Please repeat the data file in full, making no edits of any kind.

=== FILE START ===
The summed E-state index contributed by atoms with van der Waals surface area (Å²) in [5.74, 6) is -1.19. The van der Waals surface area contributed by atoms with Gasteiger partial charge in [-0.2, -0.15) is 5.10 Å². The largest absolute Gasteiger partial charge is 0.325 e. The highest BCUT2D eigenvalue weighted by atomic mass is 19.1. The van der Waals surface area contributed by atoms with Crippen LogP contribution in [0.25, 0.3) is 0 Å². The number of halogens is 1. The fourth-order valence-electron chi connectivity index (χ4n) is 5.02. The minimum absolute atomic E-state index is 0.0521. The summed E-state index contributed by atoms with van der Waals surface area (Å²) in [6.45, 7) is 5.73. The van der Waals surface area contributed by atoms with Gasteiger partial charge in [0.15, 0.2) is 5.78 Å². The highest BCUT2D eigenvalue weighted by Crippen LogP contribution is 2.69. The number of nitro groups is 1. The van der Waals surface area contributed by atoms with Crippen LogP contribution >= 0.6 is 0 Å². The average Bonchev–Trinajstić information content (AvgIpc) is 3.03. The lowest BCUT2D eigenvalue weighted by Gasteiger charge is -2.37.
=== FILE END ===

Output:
The summed E-state index contributed by atoms with van der Waals surface area (Å²) in [5.74, 6) is -1.19. The van der Waals surface area contributed by atoms with Gasteiger partial charge in [-0.2, -0.15) is 5.10 Å². The largest absolute Gasteiger partial charge is 0.325 e. The highest BCUT2D eigenvalue weighted by atomic mass is 19.1. The van der Waals surface area contributed by atoms with Crippen LogP contribution in [0.25, 0.3) is 0 Å². The number of halogens is 1. The fourth-order valence-electron chi connectivity index (χ4n) is 5.02. The minimum absolute atomic E-state index is 0.0521. The summed E-state index contributed by atoms with van der Waals surface area (Å²) in [6.45, 7) is 5.73. The van der Waals surface area contributed by atoms with Gasteiger partial charge in [0.15, 0.2) is 5.78 Å². The highest BCUT2D eigenvalue weighted by Crippen LogP contribution is 2.69. The number of nitro groups is 1. The van der Waals surface area contributed by atoms with Crippen LogP contribution >= 0.6 is 0 Å². The average Bonchev–Trinajstić information content (AvgIpc) is 3.03. The lowest BCUT2D eigenvalue weighted by Gasteiger charge is -2.37.